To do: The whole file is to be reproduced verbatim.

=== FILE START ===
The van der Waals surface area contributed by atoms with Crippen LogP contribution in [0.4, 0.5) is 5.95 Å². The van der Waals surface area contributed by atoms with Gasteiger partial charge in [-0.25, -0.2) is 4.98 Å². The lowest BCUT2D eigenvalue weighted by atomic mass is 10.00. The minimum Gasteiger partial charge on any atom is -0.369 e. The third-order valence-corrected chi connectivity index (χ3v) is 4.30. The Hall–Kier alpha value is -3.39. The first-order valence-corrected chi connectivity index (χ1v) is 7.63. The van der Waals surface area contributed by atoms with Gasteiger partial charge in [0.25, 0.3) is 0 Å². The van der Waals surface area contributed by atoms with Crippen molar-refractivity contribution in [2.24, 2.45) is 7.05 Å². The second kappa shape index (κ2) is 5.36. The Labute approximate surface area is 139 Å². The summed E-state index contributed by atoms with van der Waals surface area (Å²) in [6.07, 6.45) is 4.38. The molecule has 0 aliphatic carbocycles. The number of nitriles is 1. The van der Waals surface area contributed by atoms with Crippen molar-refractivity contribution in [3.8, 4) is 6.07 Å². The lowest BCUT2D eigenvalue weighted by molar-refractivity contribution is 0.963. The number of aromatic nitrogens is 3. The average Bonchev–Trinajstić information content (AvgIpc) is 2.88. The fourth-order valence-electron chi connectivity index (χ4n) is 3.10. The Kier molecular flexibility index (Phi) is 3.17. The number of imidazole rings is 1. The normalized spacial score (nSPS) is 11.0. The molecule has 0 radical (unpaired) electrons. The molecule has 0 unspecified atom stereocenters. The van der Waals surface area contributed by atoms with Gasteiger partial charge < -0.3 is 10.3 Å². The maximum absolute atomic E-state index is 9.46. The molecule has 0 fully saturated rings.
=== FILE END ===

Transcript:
The van der Waals surface area contributed by atoms with Crippen LogP contribution in [0.4, 0.5) is 5.95 Å². The van der Waals surface area contributed by atoms with Gasteiger partial charge in [-0.25, -0.2) is 4.98 Å². The lowest BCUT2D eigenvalue weighted by atomic mass is 10.00. The minimum Gasteiger partial charge on any atom is -0.369 e. The third-order valence-corrected chi connectivity index (χ3v) is 4.30. The Hall–Kier alpha value is -3.39. The first-order valence-corrected chi connectivity index (χ1v) is 7.63. The van der Waals surface area contributed by atoms with Gasteiger partial charge in [0.25, 0.3) is 0 Å². The van der Waals surface area contributed by atoms with Crippen molar-refractivity contribution in [2.24, 2.45) is 7.05 Å². The second kappa shape index (κ2) is 5.36. The Labute approximate surface area is 139 Å². The summed E-state index contributed by atoms with van der Waals surface area (Å²) in [6.07, 6.45) is 4.38. The molecule has 0 aliphatic carbocycles. The number of nitriles is 1. The van der Waals surface area contributed by atoms with Crippen molar-refractivity contribution in [3.8, 4) is 6.07 Å². The lowest BCUT2D eigenvalue weighted by molar-refractivity contribution is 0.963. The number of aromatic nitrogens is 3. The average Bonchev–Trinajstić information content (AvgIpc) is 2.88. The fourth-order valence-electron chi connectivity index (χ4n) is 3.10. The Kier molecular flexibility index (Phi) is 3.17. The number of imidazole rings is 1. The normalized spacial score (nSPS) is 11.0. The molecule has 0 radical (unpaired) electrons. The molecule has 0 unspecified atom stereocenters. The van der Waals surface area contributed by atoms with Gasteiger partial charge < -0.3 is 10.3 Å². The maximum absolute atomic E-state index is 9.46. The molecule has 0 fully saturated rings.